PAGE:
In a letter leaked yesterday, the Federal Reserve Bank of New York accused the German financial giant of sloppy bookkeeping, and ordered it to clean up its act. The Wall Street Journal reports:
An examination by the Federal Reserve Bank of New York found that Deutsche Bank AG’s giant U.S. operations suffer from a litany of serious financial-reporting problems that the lender has known about for years but not fixed, according to documents reviewed by The Wall Street Journal.In a letter to Deutsche Bank executives in December, a senior official with the New York Fed wrote that reports produced by some of the bank’s U.S. arms “are of low quality, inaccurate and unreliable. The size and breadth of errors strongly suggest that the firm’s entire U.S. regulatory reporting structure requires wide-ranging remedial action.” […]The shortcomings amount to a “systemic breakdown” and “expose the firm to significant operational risk and misstated regulatory reports,” said the letter from Daniel Muccia, a New York Fed senior vice president responsible for supervising Deutsche Bank. […]The letter, which hasn’t been previously reported, ordered senior Deutsche Bank executives to ensure steps were taken to fix the problems. It also said the bank might have to restate some of the financial data it has submitted to regulators.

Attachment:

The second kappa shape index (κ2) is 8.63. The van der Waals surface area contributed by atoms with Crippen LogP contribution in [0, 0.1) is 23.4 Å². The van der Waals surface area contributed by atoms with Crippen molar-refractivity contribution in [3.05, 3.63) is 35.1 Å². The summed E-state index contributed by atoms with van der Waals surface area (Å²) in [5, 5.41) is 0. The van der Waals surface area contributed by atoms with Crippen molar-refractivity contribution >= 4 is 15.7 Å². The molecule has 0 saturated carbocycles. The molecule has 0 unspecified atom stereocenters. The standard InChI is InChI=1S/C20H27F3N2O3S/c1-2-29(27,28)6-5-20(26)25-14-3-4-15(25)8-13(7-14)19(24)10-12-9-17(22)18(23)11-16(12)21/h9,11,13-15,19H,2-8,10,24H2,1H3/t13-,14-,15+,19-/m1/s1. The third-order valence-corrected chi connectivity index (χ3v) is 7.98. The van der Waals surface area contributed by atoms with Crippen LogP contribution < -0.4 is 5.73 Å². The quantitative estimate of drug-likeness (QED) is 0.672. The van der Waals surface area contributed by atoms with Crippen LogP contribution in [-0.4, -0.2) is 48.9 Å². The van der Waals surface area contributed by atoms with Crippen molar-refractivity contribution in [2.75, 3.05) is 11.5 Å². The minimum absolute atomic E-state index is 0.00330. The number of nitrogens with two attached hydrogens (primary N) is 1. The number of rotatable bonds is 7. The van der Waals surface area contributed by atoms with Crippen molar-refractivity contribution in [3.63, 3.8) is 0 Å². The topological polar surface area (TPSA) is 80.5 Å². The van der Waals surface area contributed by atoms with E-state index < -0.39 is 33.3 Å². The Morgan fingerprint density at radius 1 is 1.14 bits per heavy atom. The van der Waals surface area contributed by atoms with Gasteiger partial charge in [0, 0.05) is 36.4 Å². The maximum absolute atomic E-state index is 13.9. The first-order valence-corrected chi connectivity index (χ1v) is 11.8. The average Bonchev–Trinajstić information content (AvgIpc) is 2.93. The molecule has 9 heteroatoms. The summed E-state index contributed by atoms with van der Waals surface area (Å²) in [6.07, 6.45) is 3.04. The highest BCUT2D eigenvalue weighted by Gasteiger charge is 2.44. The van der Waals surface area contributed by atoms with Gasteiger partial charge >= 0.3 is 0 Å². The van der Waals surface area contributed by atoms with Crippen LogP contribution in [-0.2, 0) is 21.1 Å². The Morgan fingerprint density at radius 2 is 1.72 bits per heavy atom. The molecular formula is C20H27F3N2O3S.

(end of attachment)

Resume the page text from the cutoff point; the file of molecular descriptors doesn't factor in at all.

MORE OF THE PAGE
If the flagship bank of the German financial system is a poorly-managed, amateur-hour operation, at least as far as its U.S. operations go, what does that tell us about the state of European banking more generally? And what does that say about the regulation of banking over the past twenty years in both the U.S. and the EU?At a minimum, it says we’ve still got a long way ago in the clean-up of the banking industry.